The daily fantasy sports is currently fighting for its life in statehouses across the country, but if you were to only listen to the DFS crowd you’d think it was the other way around, and it was the lawmakers who were coming to the DFS industry to lure them to the state.
I feel the industry is badly misplaying their hand in the way DFS is framing the debate.
The licensing fee is too onerous
Almost immediately after Virginia passed a bill that legalized daily fantasy sports, the industry simultaneously applauded and jeered the effort. The applause was for the passage of a bill that legalized DFS, the jeers were for the $50,000 annual licensing fee the state imposed on operators – a fee that many felt was unnecessarily high.
The Virginia bill leaves oversight and licensure to the Department of Agriculture and Consumer Services, and calls on that agency to investigate and enforce violations, such as violations of the 18 years of age requirement. The new law also calls for a yearly audit of licensed sites.
In a letter sent to its members, Fantasy Sports Trade Association president, Paul Charchian, praised the bill, but also questioned the $50,000 licensing fee in Virginia as well as in a bill being considered in Indiana.
“However, both states have an onerous mandatory regulation fee that makes both states untenable for the majority of the FSTA’s members. We are deeply concerned that these states have made it impossible for so many of our member companies to do business. The FSTA will work toward improving those bills as quickly as possible.
“At this time, the majority of the bills introduced in other states have fees that should allow our contest operators to remain viable in those states. The FSTA will remain vigilant to ensure that state lawmakers understand the ramifications of high registration fees.”
The FSTA sentiments were echoed by many on Twitter:
There were certainly other ways the state could have collected their tithing from DFS operators that would have removed the barriers of entry for smaller operators, but all in all, a $50,000 annual fee is a pretty good deal. Yes, it’s restrictive, but the alternative is taxpayers footing the bill in order for Virginia to provide oversight to the DFS industry.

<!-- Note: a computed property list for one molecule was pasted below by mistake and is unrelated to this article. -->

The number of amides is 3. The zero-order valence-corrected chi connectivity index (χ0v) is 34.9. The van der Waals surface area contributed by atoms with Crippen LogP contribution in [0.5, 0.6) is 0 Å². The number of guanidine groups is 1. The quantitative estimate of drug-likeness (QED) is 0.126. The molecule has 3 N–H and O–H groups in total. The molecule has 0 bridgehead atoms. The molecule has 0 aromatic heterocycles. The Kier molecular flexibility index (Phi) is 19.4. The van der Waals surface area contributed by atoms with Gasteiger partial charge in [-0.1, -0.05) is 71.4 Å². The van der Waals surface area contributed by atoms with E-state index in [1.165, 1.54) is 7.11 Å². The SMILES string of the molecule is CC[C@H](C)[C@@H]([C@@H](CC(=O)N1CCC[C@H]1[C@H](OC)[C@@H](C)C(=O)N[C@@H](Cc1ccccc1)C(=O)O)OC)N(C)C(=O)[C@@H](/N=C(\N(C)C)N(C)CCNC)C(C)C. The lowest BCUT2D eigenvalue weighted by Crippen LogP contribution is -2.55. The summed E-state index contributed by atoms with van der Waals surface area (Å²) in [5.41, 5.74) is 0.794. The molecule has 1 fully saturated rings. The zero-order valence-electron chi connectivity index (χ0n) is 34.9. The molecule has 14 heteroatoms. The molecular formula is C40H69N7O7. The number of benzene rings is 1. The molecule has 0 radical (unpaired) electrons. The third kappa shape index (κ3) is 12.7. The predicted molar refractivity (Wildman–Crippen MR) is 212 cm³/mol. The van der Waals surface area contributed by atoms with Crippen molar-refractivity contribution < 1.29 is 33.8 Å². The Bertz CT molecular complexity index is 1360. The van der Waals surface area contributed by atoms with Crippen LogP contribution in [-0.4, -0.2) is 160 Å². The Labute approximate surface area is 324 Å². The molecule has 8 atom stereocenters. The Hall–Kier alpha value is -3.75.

Actually, oversight isn’t cheap, service providers (not operators) in New Jersey’s online gambling market were hit with licensure and vetting costs that ran into the high five- and even six-figures.
The notion that the state could provide adequate oversight and enforcement at a cost of $5,000 per operator is wishful thinking. Even a minimal vetting for licensure would far exceed this amount, and then there are investigative costs and the cost of poring over the annual audit and compliance reports operators are required to submit to DACS to consider.
But, in my opinion, what is more troubling than licensing costs, is the industry’s continued insistence that toothy regulations are either unnecessary or make the industry unviable.
You can’t impose strong regulations on us because…
At a hearing in front of the Nevada Gaming Policy Committee on Monday the CEO’s of FanDuel and DraftKings continued their now familiar refrain that they are in favor of regulations, but those regulations need to be industry-friendly.
In essence, the DFS industry is lobbying state legislatures to ‘go easy on them’ based on the belief that the health of their business model is in direct correlation to the amount and price proposed regulations would cost, and that some balance between the two needs to be reached.
This notion, that DFS should only be regulated if it allows the companies to thrive, is essentially the case why strong regulations of this industry are so sorely needed. The CEO’s of the industry’s two leading companies didn’t make the argument that consumers needed to be protected through x, y, and z, instead their position, as I understand it, is consumers only need to be protected up to a point that doesn’t place to much of a burden on the companies’ bottom lines.
My guess is they don’t realize how poorly this plays to the masses, as if imposing adequate consumer protections need to consider the viability of the business.
The reason regulations are needed is to adequately protect consumers. The cost of said regulations should not be a bargaining chip used by one side, except in cases where the regulation in question is gratuitous. If the cost of imposing needed regulations doesn’t line up with your business model than it’s your business model that is flawed, not the other way around.